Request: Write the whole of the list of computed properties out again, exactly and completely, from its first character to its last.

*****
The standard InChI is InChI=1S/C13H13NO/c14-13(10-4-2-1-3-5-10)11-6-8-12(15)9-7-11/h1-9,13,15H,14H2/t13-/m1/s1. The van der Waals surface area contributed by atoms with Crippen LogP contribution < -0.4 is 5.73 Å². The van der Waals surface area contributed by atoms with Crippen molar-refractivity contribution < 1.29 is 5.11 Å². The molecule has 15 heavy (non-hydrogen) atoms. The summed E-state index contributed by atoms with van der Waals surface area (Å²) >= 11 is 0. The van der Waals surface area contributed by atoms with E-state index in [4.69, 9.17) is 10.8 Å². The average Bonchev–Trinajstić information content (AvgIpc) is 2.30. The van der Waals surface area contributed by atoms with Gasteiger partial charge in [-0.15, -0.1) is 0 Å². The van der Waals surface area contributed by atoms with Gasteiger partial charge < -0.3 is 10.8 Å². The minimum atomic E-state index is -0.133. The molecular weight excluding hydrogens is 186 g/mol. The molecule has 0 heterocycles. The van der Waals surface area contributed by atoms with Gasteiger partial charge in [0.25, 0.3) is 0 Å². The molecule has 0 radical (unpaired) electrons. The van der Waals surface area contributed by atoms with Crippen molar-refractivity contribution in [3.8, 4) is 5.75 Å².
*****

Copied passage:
The standard InChI is InChI=1S/C13H13NO/c14-13(10-4-2-1-3-5-10)11-6-8-12(15)9-7-11/h1-9,13,15H,14H2/t13-/m1/s1. The van der Waals surface area contributed by atoms with Crippen LogP contribution < -0.4 is 5.73 Å². The van der Waals surface area contributed by atoms with Crippen molar-refractivity contribution < 1.29 is 5.11 Å². The molecule has 15 heavy (non-hydrogen) atoms. The summed E-state index contributed by atoms with van der Waals surface area (Å²) >= 11 is 0. The van der Waals surface area contributed by atoms with E-state index in [4.69, 9.17) is 10.8 Å². The average Bonchev–Trinajstić information content (AvgIpc) is 2.30. The van der Waals surface area contributed by atoms with Gasteiger partial charge in [-0.15, -0.1) is 0 Å². The van der Waals surface area contributed by atoms with Gasteiger partial charge < -0.3 is 10.8 Å². The minimum atomic E-state index is -0.133. The molecular weight excluding hydrogens is 186 g/mol. The molecule has 0 heterocycles. The van der Waals surface area contributed by atoms with Gasteiger partial charge in [0.25, 0.3) is 0 Å². The molecule has 0 radical (unpaired) electrons. The van der Waals surface area contributed by atoms with Crippen molar-refractivity contribution in [3.8, 4) is 5.75 Å².